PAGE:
Take the 2-minute tour ×
Unix & Linux Stack Exchange is a question and answer site for users of Linux, FreeBSD and other Un*x-like operating systems.. It's 100% free, no registration required.

I'm a novice so go easy. :) If it makes a difference I'm using Ubuntu/Debian machines.

I want to back up our dedicated web server to a local location in-house. This is for many reasons - I know that our web host will back up properly, however there are occasions when we will will release a new website and our clients will want to get access to old data and we will want to roll back to an earlier version of the site, and other similar situations.

I know that to do this I need to use rsync and cron, but I don't know much more than that. The aim is to get the latest backup onto our in-house server and then to push that backup to our network attached storage device where the previous backups are also stored.

So with rsync I will always have the latest version on the in-house server right? Rsync will only transfer files which have updated. Then from there I can run a cron which will push via rsync or SMB to the NAS box?

So my question is, assuming that my method is correct, how would I use rsync to pull down the /home directory on my remote server? Is it an easy process? Is there a beginners guide to rsync?

Can I do rsync from the local machine? We don't have a static ip address and I would like to cron this so that it does a backup automatically every night (or week depending on how long it takes and how much space it takes up).

Thanks for your help guys! :)

Tom

share|improve this question
add comment

1 Answer

up vote 4 down vote accepted

Generally, your thoughts are all in the right direction. Specific answers to your questions:

  • "Can I run a cron which will push via rsync or SMB to the NAS box?"

    Yes, absolutely.

  • "How would I use rsync to pull down the /home directory on my remote server? Is it easy?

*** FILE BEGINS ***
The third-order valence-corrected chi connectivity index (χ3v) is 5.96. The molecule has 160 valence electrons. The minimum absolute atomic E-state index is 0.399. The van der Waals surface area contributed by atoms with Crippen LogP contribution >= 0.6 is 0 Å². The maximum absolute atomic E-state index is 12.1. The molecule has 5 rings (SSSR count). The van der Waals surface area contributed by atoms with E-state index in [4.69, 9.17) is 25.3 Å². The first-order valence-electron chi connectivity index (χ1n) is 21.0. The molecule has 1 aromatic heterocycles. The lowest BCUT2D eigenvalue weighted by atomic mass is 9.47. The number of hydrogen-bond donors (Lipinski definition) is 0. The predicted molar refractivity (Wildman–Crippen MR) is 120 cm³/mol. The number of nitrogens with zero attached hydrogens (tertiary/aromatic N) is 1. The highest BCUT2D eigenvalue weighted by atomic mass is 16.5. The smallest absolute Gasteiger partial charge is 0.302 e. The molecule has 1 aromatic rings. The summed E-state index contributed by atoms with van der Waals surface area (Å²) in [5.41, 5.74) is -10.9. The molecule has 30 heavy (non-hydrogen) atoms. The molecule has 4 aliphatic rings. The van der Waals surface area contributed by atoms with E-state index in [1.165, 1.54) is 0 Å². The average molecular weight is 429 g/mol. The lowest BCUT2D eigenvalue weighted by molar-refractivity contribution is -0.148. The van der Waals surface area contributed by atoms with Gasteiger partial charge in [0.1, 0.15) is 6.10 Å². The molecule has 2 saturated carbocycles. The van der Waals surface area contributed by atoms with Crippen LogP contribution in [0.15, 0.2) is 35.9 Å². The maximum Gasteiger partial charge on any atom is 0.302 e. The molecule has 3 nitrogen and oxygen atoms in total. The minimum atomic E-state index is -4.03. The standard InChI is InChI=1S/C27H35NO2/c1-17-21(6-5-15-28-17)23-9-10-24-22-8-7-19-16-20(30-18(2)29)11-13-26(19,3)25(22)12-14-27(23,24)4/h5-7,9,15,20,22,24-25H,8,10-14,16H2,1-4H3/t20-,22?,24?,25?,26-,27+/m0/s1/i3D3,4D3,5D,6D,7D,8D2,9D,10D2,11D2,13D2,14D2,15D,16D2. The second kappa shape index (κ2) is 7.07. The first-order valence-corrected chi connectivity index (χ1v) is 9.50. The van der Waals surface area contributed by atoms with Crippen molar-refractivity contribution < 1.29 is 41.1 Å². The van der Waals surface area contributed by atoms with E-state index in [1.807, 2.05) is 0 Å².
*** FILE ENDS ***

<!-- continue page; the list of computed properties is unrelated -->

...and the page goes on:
Yes, here's the command I use. Check rsync docs for explanations:

    rsync -vrltpz --force --delete -e ssh you@yourserver.com:/home/ /backups/myserver
    
  • Is there a beginner's guide?

    Many, here's a good cookbook

  • Can I do rsync from the local machine?

    Yes. You'd run the command above from your local machine.

  • (How do you get cron to do it)?

    Also not hard. Use crontab to edit your cron table:

    $ crontab -e
    

    An editor will show up. Enter something like this to backup once a day:

    MAILTO=you@youremail.com
    @daily rsync -vrltpz --force --delete ... 
    

    Cron has ridiculously powerful control over when it runs, one Google search will get you lots of examples and crontab docs.

share|improve this answer
    
This is a brilliant answer, thank you! :) And well done for reading questions into my long post! haha. –  Thomas Clayson Apr 19 '12 at 13:36
1  
Quick question with rsync obvs I can create an ssh key and share it with the web server to get password-less entry to ssh right? Well, is this insecure? Is it bad if I use it for the root user? Or should I create a new user? If I create a new user for ssh will they have access to the /home dir (for rsync) or will I have to add them to a group which will have access? :p Sorry for all the questions! :) This kinda stuff isn't answered in all certainty on the net. –  Thomas Clayson Apr 19 '12 at 13:40
    
1) Not insecure as long as you properly protect your private key. 2) Generally, try to keep things off root as much as possible; create a new user or use whatever user already owns the files. Definitely practice in a scratch area, you'll get the feel for it. Good luck! –  ckhan Apr 20 '12 at 16:26
add comment

Your Answer

 
discard

By posting your answer, you agree to the privacy policy and terms of service.

Not the answer you're looking for? Browse other questions tagged or ask your own question.